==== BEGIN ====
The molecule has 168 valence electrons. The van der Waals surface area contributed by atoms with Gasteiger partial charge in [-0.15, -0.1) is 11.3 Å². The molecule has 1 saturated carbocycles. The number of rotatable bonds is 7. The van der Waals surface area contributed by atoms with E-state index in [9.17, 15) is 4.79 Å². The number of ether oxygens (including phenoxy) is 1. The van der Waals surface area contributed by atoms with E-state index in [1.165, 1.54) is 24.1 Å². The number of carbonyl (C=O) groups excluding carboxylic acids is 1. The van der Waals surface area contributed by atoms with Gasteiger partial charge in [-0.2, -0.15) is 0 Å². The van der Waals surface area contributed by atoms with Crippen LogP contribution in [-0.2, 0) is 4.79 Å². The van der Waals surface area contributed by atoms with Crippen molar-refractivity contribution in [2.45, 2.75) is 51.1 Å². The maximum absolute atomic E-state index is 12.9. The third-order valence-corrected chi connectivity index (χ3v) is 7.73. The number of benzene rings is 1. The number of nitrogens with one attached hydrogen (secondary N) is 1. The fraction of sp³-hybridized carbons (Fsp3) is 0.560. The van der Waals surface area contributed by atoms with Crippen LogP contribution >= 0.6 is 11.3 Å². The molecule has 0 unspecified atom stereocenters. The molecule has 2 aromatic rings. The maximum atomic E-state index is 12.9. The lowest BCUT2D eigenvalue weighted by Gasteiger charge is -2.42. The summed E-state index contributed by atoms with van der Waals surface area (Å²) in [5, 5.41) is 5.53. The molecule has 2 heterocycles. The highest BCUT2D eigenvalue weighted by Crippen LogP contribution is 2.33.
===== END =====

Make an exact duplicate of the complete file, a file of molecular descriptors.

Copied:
The molecule has 168 valence electrons. The van der Waals surface area contributed by atoms with Gasteiger partial charge in [-0.15, -0.1) is 11.3 Å². The molecule has 1 saturated carbocycles. The number of rotatable bonds is 7. The van der Waals surface area contributed by atoms with E-state index in [9.17, 15) is 4.79 Å². The number of ether oxygens (including phenoxy) is 1. The van der Waals surface area contributed by atoms with E-state index in [1.165, 1.54) is 24.1 Å². The number of carbonyl (C=O) groups excluding carboxylic acids is 1. The van der Waals surface area contributed by atoms with Gasteiger partial charge in [-0.2, -0.15) is 0 Å². The van der Waals surface area contributed by atoms with Crippen LogP contribution in [-0.2, 0) is 4.79 Å². The van der Waals surface area contributed by atoms with Crippen molar-refractivity contribution in [2.45, 2.75) is 51.1 Å². The maximum absolute atomic E-state index is 12.9. The third-order valence-corrected chi connectivity index (χ3v) is 7.73. The number of benzene rings is 1. The number of nitrogens with one attached hydrogen (secondary N) is 1. The fraction of sp³-hybridized carbons (Fsp3) is 0.560. The van der Waals surface area contributed by atoms with Crippen LogP contribution >= 0.6 is 11.3 Å². The molecule has 0 unspecified atom stereocenters. The molecule has 2 aromatic rings. The maximum atomic E-state index is 12.9. The lowest BCUT2D eigenvalue weighted by Gasteiger charge is -2.42. The summed E-state index contributed by atoms with van der Waals surface area (Å²) in [5, 5.41) is 5.53. The molecule has 2 heterocycles. The highest BCUT2D eigenvalue weighted by Crippen LogP contribution is 2.33.